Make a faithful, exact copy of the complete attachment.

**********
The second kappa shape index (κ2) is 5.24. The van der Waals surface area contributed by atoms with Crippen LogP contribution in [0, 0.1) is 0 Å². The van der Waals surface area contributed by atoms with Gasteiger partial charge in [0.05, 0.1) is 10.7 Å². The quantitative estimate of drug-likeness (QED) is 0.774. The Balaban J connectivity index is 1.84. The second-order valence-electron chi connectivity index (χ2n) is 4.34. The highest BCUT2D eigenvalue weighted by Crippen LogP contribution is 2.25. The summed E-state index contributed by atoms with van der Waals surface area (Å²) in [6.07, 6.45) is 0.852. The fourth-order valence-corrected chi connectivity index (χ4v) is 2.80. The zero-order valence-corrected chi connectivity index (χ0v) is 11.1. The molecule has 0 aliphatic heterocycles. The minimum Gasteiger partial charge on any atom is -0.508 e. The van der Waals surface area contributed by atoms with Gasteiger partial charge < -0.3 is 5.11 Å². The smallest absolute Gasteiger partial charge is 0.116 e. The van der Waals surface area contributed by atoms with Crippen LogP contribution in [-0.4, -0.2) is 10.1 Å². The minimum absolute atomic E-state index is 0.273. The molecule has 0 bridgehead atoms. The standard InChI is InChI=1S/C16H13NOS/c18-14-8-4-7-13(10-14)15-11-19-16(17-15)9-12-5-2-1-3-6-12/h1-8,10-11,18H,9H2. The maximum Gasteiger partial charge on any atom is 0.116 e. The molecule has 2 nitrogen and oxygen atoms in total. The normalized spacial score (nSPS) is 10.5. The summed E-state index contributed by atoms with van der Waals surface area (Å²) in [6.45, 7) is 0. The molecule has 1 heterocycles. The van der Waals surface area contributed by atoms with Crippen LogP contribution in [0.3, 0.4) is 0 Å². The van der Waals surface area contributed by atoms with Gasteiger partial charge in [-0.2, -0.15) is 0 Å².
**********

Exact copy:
The second kappa shape index (κ2) is 5.24. The van der Waals surface area contributed by atoms with Crippen LogP contribution in [0, 0.1) is 0 Å². The van der Waals surface area contributed by atoms with Gasteiger partial charge in [0.05, 0.1) is 10.7 Å². The quantitative estimate of drug-likeness (QED) is 0.774. The Balaban J connectivity index is 1.84. The second-order valence-electron chi connectivity index (χ2n) is 4.34. The highest BCUT2D eigenvalue weighted by Crippen LogP contribution is 2.25. The summed E-state index contributed by atoms with van der Waals surface area (Å²) in [6.07, 6.45) is 0.852. The fourth-order valence-corrected chi connectivity index (χ4v) is 2.80. The zero-order valence-corrected chi connectivity index (χ0v) is 11.1. The molecule has 0 aliphatic heterocycles. The minimum Gasteiger partial charge on any atom is -0.508 e. The van der Waals surface area contributed by atoms with Gasteiger partial charge < -0.3 is 5.11 Å². The smallest absolute Gasteiger partial charge is 0.116 e. The van der Waals surface area contributed by atoms with Crippen LogP contribution in [-0.4, -0.2) is 10.1 Å². The minimum absolute atomic E-state index is 0.273. The molecule has 0 bridgehead atoms. The standard InChI is InChI=1S/C16H13NOS/c18-14-8-4-7-13(10-14)15-11-19-16(17-15)9-12-5-2-1-3-6-12/h1-8,10-11,18H,9H2. The maximum Gasteiger partial charge on any atom is 0.116 e. The molecule has 2 nitrogen and oxygen atoms in total. The normalized spacial score (nSPS) is 10.5. The summed E-state index contributed by atoms with van der Waals surface area (Å²) in [6.45, 7) is 0. The molecule has 1 heterocycles. The van der Waals surface area contributed by atoms with Crippen LogP contribution in [0.3, 0.4) is 0 Å². The van der Waals surface area contributed by atoms with Gasteiger partial charge in [-0.2, -0.15) is 0 Å².